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What are the chances of a DREAM Act in 2018?

What is Necessary for the DREAM Act to Pass?

While the first proposed deadline has passed to bring the DREAM Act to a vote in 2017, we are still cautiously optimistic that we could see a DREAM Act in 2018. Our primary reason for optimism is that the majority of both houses of Congress, as well as Trump (at times), have voiced their support for the DREAM Act legislation. To get to 51% in the House of Representatives, only 17 Republicans must vote in favor of a DREAM Act. Since the House is currently comprised of 234 Republicans and 201 Democrats (17 Republican votes results in a majority vote of 218-217 assuming all Democrats will vote in favor of a DREAM Act, which is a pretty safe assumption). On December 5th, 34 House Republicans signed a letter to the Republican party asking to enact a permanent solution for Dreamers (or DACA recipients). Therefore, we actually have twice as many GOP votes as are needed in the House.

In the Senate, we need far less Republican support since currently there are (or will be shortly once Doug Jones is sworn in to replace Jeff Sessions in Alabama) 51 Republicans, 47 Democrats and 2 Independents. It is safe to assume that between the two independents and the Republicans, well more than the necessary 4 additional Senators will vote in favor of a DREAM Act.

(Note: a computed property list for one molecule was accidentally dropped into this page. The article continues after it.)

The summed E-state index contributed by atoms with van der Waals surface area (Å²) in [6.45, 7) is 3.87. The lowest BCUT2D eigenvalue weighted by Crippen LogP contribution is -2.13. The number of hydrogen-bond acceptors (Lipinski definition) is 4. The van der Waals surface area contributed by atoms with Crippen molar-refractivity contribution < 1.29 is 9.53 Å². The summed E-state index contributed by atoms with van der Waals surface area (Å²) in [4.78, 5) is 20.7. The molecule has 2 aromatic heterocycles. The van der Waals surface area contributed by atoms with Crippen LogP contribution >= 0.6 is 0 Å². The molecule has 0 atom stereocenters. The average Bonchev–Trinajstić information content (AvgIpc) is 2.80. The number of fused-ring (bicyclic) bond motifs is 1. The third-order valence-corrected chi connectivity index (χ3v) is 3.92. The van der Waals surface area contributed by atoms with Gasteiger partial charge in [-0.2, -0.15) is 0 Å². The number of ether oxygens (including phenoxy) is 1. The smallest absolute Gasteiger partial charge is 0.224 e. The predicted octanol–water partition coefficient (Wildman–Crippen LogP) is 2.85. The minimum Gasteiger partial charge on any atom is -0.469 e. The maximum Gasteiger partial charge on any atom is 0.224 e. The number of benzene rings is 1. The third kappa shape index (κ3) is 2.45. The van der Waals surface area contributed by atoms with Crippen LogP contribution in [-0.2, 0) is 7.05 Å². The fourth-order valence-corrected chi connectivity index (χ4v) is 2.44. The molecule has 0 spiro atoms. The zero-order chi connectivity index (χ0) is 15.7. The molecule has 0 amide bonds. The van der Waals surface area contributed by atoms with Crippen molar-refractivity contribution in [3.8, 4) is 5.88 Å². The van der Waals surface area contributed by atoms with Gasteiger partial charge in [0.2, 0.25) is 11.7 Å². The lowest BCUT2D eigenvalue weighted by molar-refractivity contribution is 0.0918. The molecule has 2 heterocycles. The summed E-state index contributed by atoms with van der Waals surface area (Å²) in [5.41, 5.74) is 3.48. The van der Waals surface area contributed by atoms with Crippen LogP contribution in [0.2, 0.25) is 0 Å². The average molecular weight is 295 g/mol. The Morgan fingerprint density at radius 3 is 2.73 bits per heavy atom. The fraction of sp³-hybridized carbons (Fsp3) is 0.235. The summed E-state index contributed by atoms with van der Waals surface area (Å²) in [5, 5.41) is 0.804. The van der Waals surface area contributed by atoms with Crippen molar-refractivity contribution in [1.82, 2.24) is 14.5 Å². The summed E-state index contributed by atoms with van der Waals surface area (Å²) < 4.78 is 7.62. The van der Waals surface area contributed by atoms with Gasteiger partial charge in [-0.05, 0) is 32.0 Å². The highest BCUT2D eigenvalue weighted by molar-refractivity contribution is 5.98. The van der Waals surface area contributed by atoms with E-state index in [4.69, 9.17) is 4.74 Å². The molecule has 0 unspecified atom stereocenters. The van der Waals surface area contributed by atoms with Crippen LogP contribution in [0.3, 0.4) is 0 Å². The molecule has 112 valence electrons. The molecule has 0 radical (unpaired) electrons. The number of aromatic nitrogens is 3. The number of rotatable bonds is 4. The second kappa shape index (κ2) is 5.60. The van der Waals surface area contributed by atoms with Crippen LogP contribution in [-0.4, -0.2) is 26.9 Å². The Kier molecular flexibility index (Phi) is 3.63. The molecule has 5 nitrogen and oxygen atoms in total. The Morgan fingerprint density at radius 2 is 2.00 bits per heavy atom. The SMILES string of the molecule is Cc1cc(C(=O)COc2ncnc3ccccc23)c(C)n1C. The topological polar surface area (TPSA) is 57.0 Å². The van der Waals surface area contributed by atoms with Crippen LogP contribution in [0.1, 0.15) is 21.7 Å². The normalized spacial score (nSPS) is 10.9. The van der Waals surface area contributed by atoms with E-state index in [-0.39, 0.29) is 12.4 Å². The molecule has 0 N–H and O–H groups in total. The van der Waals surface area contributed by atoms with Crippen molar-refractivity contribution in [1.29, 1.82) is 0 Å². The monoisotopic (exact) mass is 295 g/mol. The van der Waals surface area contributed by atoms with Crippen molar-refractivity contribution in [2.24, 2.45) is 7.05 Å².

So, if we have the votes, what is the holdup?

Well first, there is this Trump character. Unfortunately, 51% of both houses only passes new legislation if the President is on board. If he vetoes the bill, then the legislation could only pass with 2/3’s of both houses, a much taller order. Further, Trump appears unwilling to stick to his word on this issue, now choosing to use the DREAM Act as political leverage to extract other legislation that is very unpopular with Democrats.

Additionally, there are many rules that complicate bringing a new bill to vote. First, because both the House and the Senate are Republican controlled, they appoint the leader of both legislative bodies. These leaders are Mitch McConnell for the Senate and Paul Ryan for the House. These majority leaders control the procedure for bringing a new bill to a vote. Because they have the power to schedule when a new bill comes to a final vote, they can greatly stall the process for legislation that their party does not support. Senators also have the ability to “filibuster” any new legislation they oppose, which effectively allows them to run out the clock on passing new legislation in a given senate session. The rule derives from the principle that there should be no limit on how long a Senator can debate a piece of legislation. The bizarre consequence is that we have seen senators read from the dictionary as they filibuster a bill they oppose so that the bill never proceeds to a vote. Generally, 60 votes are required to bring a filibuster to an end, which would be challenging if a Republican senator chooses to filibuster the DREAM Act legislation.

Given the impediments that President Trump and the GOP majority held houses still pose, a simple majority will likely be insufficient to pass the DREAM Act. CNN did recently report that Mitch McConnell pledged to bring the Dream Act to a vote in January . . . if the parties reach agreement on border security, interior enforcement and other parts of the immigration system. But such a broad, conditional statement gives us little assurance that a vote will happen this month.

How much support above a simple majority will be needed to get the Republican leaders and President Trump on board is a question we hope is answered by actually passing the DREAM Act in 2018.

 Photo by:Baim Hanif